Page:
I walked across the street and up to the Challenger memorial, along side the Columbia memorial, and a memorial to the service men killed in 1980 in the failed attempt to rescue the hostages in Iraq.

Later that night, while the students were at the Kennedy Center, I scribbled something down about Arlington, which is already posted.

Here’s the last thing I saw as we were leaving the Cemetery:

Seemed appropriate, a male Cardinal…the color of blood.


4 responses to “and a happy time was had by all

  1. Red also happens to be a happy, cheerful color. Put that damn lizard back in your mouth.

    Very nice post. I particularly enjoyed the part about the First Ladies dresses and the Hope diamond. Of COURSE that’s what they saw :-). I wish you’d been there to see that too. And I mean that.

    That was an awful lot packed into a terribly small amount of time even if it had been a perfect 75 degree day and even if shuttle busses had been involved it would still have been way too much too much. I’d have died a thousand deaths of sheer overload.

    I am always overwhelmed by these things, these monuments, moments, small and large places and I sit down and weep. It feels right and good and I am connected to the world where I’ve become disconnected or I’ve remembered that I’m still connected or discover connections I never knew about – sort of like visiting the Western wall in Jerusalem for the first time and then shocking the hell out of myself by bursting into tears and then crying for two straight hours. Couldn’t explain that to save my life. But the thing is nobody looked at me funny.

    Apparently that’s perfectly normal. A normal reaction from a non-denominational tourist. It’s as if there’s a sorrow that runs so deep coming out of that wall that proximity is enough. I was right up against it for thirty minutes. I put my forehead up against the rock after I took my silly little prayer for world peace (can you believe I had the audacity to actually write that down and shove it into a rock wall as if this is God’s problem?) folded up tight and stuffed it into one of the cracks.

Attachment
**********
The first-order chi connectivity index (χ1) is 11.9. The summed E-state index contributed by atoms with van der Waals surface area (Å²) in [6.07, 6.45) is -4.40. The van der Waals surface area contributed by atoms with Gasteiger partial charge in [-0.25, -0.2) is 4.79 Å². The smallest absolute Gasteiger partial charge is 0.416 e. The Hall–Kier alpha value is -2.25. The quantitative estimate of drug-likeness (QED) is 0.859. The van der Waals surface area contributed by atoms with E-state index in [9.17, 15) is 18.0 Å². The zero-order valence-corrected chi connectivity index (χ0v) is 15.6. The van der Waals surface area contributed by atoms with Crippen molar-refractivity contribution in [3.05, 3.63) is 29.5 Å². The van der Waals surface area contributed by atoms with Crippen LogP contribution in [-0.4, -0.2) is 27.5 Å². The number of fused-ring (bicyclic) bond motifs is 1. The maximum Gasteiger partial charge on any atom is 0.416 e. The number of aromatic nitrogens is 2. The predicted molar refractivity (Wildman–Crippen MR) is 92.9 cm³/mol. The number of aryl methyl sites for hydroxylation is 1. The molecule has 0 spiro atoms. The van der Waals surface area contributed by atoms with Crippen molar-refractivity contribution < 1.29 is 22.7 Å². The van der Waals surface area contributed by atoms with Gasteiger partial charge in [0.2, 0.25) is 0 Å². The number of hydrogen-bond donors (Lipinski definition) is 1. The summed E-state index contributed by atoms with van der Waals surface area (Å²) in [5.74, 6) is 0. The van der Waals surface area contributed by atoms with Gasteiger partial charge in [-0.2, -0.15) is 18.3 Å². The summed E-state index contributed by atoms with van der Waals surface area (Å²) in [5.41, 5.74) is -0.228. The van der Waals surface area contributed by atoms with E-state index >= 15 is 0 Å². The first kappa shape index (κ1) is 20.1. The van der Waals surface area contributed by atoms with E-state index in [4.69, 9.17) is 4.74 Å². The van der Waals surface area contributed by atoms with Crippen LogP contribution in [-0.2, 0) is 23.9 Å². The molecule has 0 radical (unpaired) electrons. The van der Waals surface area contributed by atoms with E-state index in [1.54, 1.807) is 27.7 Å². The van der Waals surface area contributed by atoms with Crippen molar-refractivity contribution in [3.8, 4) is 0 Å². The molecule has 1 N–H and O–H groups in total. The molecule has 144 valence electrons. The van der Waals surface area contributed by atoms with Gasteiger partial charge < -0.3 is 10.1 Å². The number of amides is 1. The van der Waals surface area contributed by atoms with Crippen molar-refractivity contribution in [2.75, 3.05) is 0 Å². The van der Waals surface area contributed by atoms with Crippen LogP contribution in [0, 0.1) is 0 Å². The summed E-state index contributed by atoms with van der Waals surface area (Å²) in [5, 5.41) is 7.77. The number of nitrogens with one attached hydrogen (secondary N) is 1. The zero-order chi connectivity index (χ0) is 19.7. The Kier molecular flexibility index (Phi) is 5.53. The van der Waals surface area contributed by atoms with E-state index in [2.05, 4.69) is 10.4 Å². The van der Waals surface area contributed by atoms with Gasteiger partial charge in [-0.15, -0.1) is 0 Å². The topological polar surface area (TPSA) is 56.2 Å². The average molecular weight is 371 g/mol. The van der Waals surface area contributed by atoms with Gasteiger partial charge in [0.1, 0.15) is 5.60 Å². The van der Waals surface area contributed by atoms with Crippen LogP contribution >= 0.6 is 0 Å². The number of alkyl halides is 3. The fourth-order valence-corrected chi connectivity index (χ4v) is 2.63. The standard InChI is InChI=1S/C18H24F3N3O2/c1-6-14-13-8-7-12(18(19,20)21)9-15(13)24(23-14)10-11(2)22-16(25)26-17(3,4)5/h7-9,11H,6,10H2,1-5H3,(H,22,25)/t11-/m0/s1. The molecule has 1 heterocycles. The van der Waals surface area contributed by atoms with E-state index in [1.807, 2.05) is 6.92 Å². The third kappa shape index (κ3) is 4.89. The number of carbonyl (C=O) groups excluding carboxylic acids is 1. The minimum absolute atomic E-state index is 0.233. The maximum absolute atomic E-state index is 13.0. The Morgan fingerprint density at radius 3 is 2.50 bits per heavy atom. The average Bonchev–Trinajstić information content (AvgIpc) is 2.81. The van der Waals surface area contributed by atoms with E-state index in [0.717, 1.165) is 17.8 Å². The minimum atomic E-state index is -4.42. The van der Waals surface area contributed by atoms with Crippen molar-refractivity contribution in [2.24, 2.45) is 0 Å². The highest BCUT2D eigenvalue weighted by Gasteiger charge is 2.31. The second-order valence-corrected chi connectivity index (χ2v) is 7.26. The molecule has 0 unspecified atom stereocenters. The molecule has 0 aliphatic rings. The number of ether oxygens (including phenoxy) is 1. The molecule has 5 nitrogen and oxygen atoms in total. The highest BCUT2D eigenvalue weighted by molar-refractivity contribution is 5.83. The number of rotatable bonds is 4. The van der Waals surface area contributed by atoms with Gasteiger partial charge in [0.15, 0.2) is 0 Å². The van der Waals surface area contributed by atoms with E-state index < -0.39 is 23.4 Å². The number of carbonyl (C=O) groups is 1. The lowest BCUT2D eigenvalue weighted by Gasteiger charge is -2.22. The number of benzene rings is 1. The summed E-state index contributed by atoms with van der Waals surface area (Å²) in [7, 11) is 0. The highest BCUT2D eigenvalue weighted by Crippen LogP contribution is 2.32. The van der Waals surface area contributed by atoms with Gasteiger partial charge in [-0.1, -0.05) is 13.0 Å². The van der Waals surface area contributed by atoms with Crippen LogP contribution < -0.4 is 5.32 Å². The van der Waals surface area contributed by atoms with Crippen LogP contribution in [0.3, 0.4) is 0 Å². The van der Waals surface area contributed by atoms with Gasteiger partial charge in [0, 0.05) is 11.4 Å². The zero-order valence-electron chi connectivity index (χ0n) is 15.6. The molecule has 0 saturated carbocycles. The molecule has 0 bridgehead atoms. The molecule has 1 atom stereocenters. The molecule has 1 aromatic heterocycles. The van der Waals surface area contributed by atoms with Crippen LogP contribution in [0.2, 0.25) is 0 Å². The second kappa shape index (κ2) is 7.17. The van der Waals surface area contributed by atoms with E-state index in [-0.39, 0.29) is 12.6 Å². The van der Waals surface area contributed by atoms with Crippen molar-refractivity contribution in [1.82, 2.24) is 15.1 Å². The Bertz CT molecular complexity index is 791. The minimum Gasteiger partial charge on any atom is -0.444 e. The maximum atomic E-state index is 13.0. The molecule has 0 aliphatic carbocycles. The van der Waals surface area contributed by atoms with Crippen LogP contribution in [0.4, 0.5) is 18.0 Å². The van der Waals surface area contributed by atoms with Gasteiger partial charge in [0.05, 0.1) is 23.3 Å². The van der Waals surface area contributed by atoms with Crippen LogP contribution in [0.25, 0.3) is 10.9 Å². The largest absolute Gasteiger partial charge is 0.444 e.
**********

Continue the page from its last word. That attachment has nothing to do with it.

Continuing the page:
I was in class when the space shuttle blew up. I was still an early childhood ed major. Christa McAuliffe, I still miss you being in the world.

    Anyway, so all this stuff. It just is. We experience life and I’m glad you’re experiencing it. Congratulations, in all seriousness, you are not dead above the neck. However, what we make up about it is something else altogether. Or maybe what I mean, what we make up about how we feel is something else. Turn it on it’s side. Just a little.

    The bird is the color red. Red is the color of many things but mostly Red is just red. Let me tell you, it beats the living hell out of GREY. It is one of the most intense colors, one of the three primary colors. It vibrates on an extremely high wave length; hell, it even tastes better than most of the rest (except for Blue, I’m quite partial to Blue). If you listen very carefully you can hear it singing. It’s a Mezzo-soprano.

    Blood = Life

    Make a joyful noise. I dare you.

    Nobody in a foxhole had in mind that you should live to make sad noises (not that anybody in a foxhole was thinking about anything other than ‘oh hell no!’) but you know what I mean.

    If you want to find your missing sense of humor you’re probably going to have to put down your political history books for just a little while and pick up a bit of whimsy.

    Anyway. What are you afraid of letting go of? And what would happen if you did?

  2. What am I afraid of letting go of? Possibly the thought that this life, as if looks today, is the best it’s ever going to be again. You know, all the jokes about turning 40, or 50, or whatever and the ride being all downhill from this point on. I guess I have a bit too much of my father in me. He always seemed to be an “old soul”, whatever that means.

    I think my estrogen level needs adjusting just a tad. 🙂

  3. Well that’s cool then. At least you know.

    And then what happened?

  4. Got my estrogen level adjusted….still trying to figure out the rest of it